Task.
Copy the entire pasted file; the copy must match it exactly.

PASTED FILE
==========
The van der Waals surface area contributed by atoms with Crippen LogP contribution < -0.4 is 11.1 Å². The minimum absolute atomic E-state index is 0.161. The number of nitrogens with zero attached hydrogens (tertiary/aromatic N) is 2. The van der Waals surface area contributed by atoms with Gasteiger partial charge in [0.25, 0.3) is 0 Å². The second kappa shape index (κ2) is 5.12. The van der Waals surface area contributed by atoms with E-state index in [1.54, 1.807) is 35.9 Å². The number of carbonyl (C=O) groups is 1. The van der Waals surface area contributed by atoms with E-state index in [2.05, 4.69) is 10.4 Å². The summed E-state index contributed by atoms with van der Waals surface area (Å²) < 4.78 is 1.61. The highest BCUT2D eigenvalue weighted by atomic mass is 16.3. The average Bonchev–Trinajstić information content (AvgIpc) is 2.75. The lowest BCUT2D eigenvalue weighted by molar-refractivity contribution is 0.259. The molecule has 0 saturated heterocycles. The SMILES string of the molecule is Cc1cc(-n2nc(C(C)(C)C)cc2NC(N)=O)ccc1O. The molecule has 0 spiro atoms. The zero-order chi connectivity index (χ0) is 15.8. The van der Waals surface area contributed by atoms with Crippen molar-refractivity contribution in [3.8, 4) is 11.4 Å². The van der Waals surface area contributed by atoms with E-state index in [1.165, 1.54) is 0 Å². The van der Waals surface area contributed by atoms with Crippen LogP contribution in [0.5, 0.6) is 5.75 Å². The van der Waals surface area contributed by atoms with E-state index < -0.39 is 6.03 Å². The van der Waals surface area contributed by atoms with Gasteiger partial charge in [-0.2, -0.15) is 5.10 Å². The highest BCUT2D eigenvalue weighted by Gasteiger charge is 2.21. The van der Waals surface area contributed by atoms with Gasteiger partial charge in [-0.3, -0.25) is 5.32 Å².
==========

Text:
The van der Waals surface area contributed by atoms with Crippen LogP contribution < -0.4 is 11.1 Å². The minimum absolute atomic E-state index is 0.161. The number of nitrogens with zero attached hydrogens (tertiary/aromatic N) is 2. The van der Waals surface area contributed by atoms with Gasteiger partial charge in [0.25, 0.3) is 0 Å². The second kappa shape index (κ2) is 5.12. The van der Waals surface area contributed by atoms with E-state index in [1.54, 1.807) is 35.9 Å². The number of carbonyl (C=O) groups is 1. The van der Waals surface area contributed by atoms with E-state index in [2.05, 4.69) is 10.4 Å². The summed E-state index contributed by atoms with van der Waals surface area (Å²) < 4.78 is 1.61. The highest BCUT2D eigenvalue weighted by atomic mass is 16.3. The average Bonchev–Trinajstić information content (AvgIpc) is 2.75. The lowest BCUT2D eigenvalue weighted by molar-refractivity contribution is 0.259. The molecule has 0 saturated heterocycles. The SMILES string of the molecule is Cc1cc(-n2nc(C(C)(C)C)cc2NC(N)=O)ccc1O. The molecule has 0 spiro atoms. The zero-order chi connectivity index (χ0) is 15.8. The van der Waals surface area contributed by atoms with Crippen molar-refractivity contribution in [3.8, 4) is 11.4 Å². The van der Waals surface area contributed by atoms with E-state index in [1.165, 1.54) is 0 Å². The van der Waals surface area contributed by atoms with Crippen LogP contribution in [0.5, 0.6) is 5.75 Å². The van der Waals surface area contributed by atoms with E-state index < -0.39 is 6.03 Å². The van der Waals surface area contributed by atoms with Gasteiger partial charge in [-0.2, -0.15) is 5.10 Å². The highest BCUT2D eigenvalue weighted by Gasteiger charge is 2.21. The van der Waals surface area contributed by atoms with Gasteiger partial charge in [-0.3, -0.25) is 5.32 Å².